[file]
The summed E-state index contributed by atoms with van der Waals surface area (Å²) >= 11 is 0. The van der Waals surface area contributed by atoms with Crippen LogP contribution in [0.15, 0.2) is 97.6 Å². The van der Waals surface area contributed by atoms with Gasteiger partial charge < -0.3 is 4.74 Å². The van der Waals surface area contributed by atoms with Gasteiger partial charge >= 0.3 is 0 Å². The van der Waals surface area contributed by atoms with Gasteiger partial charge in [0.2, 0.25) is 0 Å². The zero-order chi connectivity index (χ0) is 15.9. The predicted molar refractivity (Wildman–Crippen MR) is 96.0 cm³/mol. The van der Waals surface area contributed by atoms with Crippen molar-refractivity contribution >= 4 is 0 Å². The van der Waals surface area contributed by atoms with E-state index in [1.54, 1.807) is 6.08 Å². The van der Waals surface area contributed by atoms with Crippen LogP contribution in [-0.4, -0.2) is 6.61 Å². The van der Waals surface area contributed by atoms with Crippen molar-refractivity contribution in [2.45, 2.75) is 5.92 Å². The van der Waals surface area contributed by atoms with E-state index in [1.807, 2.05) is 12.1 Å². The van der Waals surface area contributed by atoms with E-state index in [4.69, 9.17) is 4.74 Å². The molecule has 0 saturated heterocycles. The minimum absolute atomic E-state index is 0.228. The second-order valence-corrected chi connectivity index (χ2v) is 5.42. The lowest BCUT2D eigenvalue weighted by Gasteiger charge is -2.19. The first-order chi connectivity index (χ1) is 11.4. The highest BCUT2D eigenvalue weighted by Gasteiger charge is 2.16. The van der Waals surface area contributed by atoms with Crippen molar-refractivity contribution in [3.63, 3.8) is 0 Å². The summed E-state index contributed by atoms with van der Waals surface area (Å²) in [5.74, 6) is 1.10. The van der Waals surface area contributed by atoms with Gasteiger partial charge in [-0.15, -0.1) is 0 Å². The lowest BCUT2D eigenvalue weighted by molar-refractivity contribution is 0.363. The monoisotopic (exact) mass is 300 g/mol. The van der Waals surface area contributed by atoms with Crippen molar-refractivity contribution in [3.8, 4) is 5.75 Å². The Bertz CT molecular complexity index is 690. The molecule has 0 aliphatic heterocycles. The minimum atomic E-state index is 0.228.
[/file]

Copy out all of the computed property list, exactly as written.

The summed E-state index contributed by atoms with van der Waals surface area (Å²) >= 11 is 0. The van der Waals surface area contributed by atoms with Crippen LogP contribution in [0.15, 0.2) is 97.6 Å². The van der Waals surface area contributed by atoms with Gasteiger partial charge < -0.3 is 4.74 Å². The van der Waals surface area contributed by atoms with Gasteiger partial charge >= 0.3 is 0 Å². The van der Waals surface area contributed by atoms with Gasteiger partial charge in [0.2, 0.25) is 0 Å². The zero-order chi connectivity index (χ0) is 15.9. The predicted molar refractivity (Wildman–Crippen MR) is 96.0 cm³/mol. The van der Waals surface area contributed by atoms with Crippen molar-refractivity contribution >= 4 is 0 Å². The van der Waals surface area contributed by atoms with E-state index in [1.54, 1.807) is 6.08 Å². The van der Waals surface area contributed by atoms with Crippen LogP contribution in [-0.4, -0.2) is 6.61 Å². The van der Waals surface area contributed by atoms with Crippen molar-refractivity contribution in [2.45, 2.75) is 5.92 Å². The van der Waals surface area contributed by atoms with E-state index in [1.807, 2.05) is 12.1 Å². The van der Waals surface area contributed by atoms with E-state index in [4.69, 9.17) is 4.74 Å². The molecule has 0 saturated heterocycles. The minimum absolute atomic E-state index is 0.228. The second-order valence-corrected chi connectivity index (χ2v) is 5.42. The lowest BCUT2D eigenvalue weighted by Gasteiger charge is -2.19. The first-order chi connectivity index (χ1) is 11.4. The highest BCUT2D eigenvalue weighted by Gasteiger charge is 2.16. The van der Waals surface area contributed by atoms with Crippen molar-refractivity contribution in [3.63, 3.8) is 0 Å². The summed E-state index contributed by atoms with van der Waals surface area (Å²) in [5.74, 6) is 1.10. The van der Waals surface area contributed by atoms with Gasteiger partial charge in [-0.15, -0.1) is 0 Å². The lowest BCUT2D eigenvalue weighted by molar-refractivity contribution is 0.363. The monoisotopic (exact) mass is 300 g/mol. The van der Waals surface area contributed by atoms with Crippen molar-refractivity contribution in [3.8, 4) is 5.75 Å². The Bertz CT molecular complexity index is 690. The molecule has 0 aliphatic heterocycles. The minimum atomic E-state index is 0.228.